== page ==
I see our economy on shaky ground. Speaking of which, I'm concerned about natural disasters such as earthquakes, hurricanes, floods and things that could disrupt that shaky economy (not just here, but around the world). I'm a climate change believer and if we don't act soon, our outlook for the future is ****ed. Although there isn't much we can do about it, most of the world's leaders seem to be a little "off center" if not completely nuts. If crazy actions cause disruptions, I hope to have the supplies and skills to make it to the "other side". My biggest worry is the millions of people who couldn't care for themselves without all the systems operating normally. I don't want them at my front door when the semis stop delivering to the grocery stores.
     Hey, sorry to go so far off topic. I wish there was an organized survival network in WI. that we could trust and use as a means to meet others of a like mind, with a degree of OpSec. Well, take care. Nice talking to you. Good luck this Fall.

nelson96

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Re: Hunting Deer?
« Reply #4 on: June 17, 2015, 05:39:43 PM »
I've hunted deer just a bit  ;)
My state is made-up primarily of Blacktail Deer (west side) and Mule Deer (east side) and numbers a far less than those of other states.  There's a big difference between the two species in terms of size and a considerable amount of difference in how you hunt them given the extreme differences in terrain, vegetation and climate from one side of the state to the other.  I've lived on the west side of the state my entire life, but have preferred hunting the east side for deer and elk for the last 20+ years. 

Each hunting age person in Oregon can harvest just one deer on a general season hunt (west side only) and can apply for up to two total hunts (general, 100 series, and 600 series) with no guarantee of year-after-year success in obtaining a tag on most controlled hunts.  We can also purchase auction and raffle hunts, obtain landowner preference tags for compensation of lost resources (numbers based on acreage), apply for emergency hunts, a leftover tags.....  In reality, most people get one deer tag each year, which includes every member of the family.  My family usually bags two deer per year.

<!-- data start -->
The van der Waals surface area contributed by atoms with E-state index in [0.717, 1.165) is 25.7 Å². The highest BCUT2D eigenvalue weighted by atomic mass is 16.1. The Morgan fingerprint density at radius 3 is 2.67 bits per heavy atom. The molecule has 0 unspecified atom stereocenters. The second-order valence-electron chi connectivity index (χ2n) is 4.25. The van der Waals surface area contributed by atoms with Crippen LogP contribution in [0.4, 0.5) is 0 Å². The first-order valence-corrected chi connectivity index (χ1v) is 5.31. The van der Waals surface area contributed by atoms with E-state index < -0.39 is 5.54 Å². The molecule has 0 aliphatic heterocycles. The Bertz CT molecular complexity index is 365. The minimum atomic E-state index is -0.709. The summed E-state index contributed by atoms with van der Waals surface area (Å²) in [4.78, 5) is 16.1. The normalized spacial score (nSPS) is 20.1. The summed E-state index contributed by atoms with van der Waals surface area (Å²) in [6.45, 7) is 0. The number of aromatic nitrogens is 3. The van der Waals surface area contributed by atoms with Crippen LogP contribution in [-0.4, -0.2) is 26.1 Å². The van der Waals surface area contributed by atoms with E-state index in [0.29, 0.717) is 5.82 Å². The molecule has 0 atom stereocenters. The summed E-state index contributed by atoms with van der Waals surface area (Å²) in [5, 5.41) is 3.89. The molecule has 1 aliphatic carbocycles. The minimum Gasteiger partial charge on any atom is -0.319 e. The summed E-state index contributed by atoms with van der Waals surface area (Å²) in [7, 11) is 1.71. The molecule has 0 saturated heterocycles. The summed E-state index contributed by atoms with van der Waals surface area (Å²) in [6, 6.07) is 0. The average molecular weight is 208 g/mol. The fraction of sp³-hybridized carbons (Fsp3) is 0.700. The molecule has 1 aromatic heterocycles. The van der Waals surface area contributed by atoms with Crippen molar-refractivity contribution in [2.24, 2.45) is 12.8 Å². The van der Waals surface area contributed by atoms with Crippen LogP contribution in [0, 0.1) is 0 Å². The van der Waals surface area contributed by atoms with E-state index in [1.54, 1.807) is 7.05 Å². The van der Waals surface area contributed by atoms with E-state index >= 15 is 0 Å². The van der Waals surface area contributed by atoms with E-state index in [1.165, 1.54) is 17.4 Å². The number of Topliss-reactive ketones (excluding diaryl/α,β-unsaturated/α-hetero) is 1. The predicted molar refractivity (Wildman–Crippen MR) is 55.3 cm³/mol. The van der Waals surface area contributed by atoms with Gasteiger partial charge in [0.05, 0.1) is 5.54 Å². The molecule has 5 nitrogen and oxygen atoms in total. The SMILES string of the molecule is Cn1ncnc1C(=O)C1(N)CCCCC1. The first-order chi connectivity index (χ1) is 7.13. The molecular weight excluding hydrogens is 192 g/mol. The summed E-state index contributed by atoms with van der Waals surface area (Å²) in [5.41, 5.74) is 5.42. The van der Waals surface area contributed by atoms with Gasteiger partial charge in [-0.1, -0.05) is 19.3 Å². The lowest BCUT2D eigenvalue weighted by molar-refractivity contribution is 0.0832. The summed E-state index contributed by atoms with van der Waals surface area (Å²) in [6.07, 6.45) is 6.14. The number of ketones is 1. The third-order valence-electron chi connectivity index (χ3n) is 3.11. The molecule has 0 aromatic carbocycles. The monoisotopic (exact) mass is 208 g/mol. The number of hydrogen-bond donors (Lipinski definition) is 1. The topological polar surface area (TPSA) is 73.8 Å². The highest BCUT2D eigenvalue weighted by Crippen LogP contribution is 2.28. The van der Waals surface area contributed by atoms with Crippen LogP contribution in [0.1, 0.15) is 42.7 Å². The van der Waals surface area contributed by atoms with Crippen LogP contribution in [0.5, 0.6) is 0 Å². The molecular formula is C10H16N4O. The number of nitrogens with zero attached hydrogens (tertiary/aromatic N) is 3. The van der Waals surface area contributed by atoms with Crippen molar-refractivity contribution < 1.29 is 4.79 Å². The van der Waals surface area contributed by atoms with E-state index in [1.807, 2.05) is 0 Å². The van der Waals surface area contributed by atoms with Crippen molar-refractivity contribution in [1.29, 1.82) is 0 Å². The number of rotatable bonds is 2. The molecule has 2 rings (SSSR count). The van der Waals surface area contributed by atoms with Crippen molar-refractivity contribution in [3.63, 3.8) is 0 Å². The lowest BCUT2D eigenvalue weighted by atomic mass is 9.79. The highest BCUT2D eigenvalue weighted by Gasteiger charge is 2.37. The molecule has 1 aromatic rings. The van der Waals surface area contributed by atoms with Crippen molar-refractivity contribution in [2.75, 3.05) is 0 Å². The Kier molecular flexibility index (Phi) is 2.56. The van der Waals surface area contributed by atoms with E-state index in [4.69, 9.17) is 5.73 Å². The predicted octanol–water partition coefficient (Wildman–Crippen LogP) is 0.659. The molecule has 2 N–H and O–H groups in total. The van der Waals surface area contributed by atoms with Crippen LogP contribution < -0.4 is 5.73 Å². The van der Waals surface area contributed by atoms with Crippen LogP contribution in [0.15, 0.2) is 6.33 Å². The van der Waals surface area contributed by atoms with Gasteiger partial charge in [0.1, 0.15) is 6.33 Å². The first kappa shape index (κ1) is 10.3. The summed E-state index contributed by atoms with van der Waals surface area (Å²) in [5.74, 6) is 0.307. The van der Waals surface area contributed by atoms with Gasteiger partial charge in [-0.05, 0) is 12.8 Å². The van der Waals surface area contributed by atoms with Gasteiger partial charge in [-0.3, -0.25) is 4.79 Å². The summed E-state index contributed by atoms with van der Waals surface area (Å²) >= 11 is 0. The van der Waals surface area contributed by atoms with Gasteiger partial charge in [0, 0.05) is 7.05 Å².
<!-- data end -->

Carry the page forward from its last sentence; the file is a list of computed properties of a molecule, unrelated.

Offline Nophix

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Re: Hunting Deer?
« Reply #5 on: June 17, 2015, 07:31:57 PM »
Bcksnr, when are these Madison meets? I'd like to come down for some. Not many people up my way it seems. Lots of head in the sand types, though they are nice people.

Offline bcksknr

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Re: Hunting Deer?
« Reply #6 on: June 17, 2015, 08:29:37 PM »
     I think they meet once a month, with varied topics for each meeting. They don't sound political or militaristic. I might have contact info filed somewhere; I know they have posted on this forum in the past (or at least someone posted a link). I'll do some looking and get back on this.

Offline stopthat

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Re: Hunting Deer?
« Reply #7 on: July 13, 2016, 02:26:28 PM »